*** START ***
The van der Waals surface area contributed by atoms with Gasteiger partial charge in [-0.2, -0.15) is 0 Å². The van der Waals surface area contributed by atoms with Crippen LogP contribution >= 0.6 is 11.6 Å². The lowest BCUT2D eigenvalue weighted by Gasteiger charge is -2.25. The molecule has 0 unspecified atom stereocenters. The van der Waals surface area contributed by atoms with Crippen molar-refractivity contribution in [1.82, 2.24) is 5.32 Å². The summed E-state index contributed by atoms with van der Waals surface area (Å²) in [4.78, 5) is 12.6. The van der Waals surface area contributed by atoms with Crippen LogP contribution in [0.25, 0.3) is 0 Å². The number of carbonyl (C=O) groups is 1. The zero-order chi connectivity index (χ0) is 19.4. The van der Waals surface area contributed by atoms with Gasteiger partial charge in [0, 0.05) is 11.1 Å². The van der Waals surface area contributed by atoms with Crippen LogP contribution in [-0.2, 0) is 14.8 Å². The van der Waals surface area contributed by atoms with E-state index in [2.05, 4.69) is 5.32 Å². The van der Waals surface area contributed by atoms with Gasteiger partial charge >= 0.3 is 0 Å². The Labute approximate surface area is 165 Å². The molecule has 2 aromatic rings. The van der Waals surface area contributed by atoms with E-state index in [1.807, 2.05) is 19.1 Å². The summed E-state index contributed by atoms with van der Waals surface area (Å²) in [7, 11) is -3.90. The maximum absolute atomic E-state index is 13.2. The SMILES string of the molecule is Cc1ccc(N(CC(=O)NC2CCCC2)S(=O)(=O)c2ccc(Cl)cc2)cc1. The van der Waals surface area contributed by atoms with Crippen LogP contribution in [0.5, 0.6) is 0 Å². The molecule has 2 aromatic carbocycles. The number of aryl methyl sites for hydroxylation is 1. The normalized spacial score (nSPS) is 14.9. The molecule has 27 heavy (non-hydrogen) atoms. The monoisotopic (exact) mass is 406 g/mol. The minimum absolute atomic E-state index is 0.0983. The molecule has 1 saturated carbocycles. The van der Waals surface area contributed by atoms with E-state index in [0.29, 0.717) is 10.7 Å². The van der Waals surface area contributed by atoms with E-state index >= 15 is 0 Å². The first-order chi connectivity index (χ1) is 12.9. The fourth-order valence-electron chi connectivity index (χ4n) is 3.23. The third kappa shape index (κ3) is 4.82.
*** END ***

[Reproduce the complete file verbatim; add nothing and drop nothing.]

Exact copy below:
The van der Waals surface area contributed by atoms with Gasteiger partial charge in [-0.2, -0.15) is 0 Å². The van der Waals surface area contributed by atoms with Crippen LogP contribution >= 0.6 is 11.6 Å². The lowest BCUT2D eigenvalue weighted by Gasteiger charge is -2.25. The molecule has 0 unspecified atom stereocenters. The van der Waals surface area contributed by atoms with Crippen molar-refractivity contribution in [1.82, 2.24) is 5.32 Å². The summed E-state index contributed by atoms with van der Waals surface area (Å²) in [4.78, 5) is 12.6. The van der Waals surface area contributed by atoms with Crippen LogP contribution in [0.25, 0.3) is 0 Å². The number of carbonyl (C=O) groups is 1. The zero-order chi connectivity index (χ0) is 19.4. The van der Waals surface area contributed by atoms with Gasteiger partial charge in [0, 0.05) is 11.1 Å². The van der Waals surface area contributed by atoms with Crippen LogP contribution in [-0.2, 0) is 14.8 Å². The van der Waals surface area contributed by atoms with E-state index in [2.05, 4.69) is 5.32 Å². The van der Waals surface area contributed by atoms with Gasteiger partial charge >= 0.3 is 0 Å². The Labute approximate surface area is 165 Å². The molecule has 2 aromatic rings. The van der Waals surface area contributed by atoms with E-state index in [1.807, 2.05) is 19.1 Å². The summed E-state index contributed by atoms with van der Waals surface area (Å²) in [7, 11) is -3.90. The maximum absolute atomic E-state index is 13.2. The SMILES string of the molecule is Cc1ccc(N(CC(=O)NC2CCCC2)S(=O)(=O)c2ccc(Cl)cc2)cc1. The van der Waals surface area contributed by atoms with Crippen LogP contribution in [0.5, 0.6) is 0 Å². The molecule has 2 aromatic carbocycles. The number of aryl methyl sites for hydroxylation is 1. The normalized spacial score (nSPS) is 14.9. The molecule has 27 heavy (non-hydrogen) atoms. The monoisotopic (exact) mass is 406 g/mol. The minimum absolute atomic E-state index is 0.0983. The molecule has 1 saturated carbocycles. The van der Waals surface area contributed by atoms with E-state index in [0.29, 0.717) is 10.7 Å². The van der Waals surface area contributed by atoms with E-state index >= 15 is 0 Å². The first-order chi connectivity index (χ1) is 12.9. The fourth-order valence-electron chi connectivity index (χ4n) is 3.23. The third kappa shape index (κ3) is 4.82.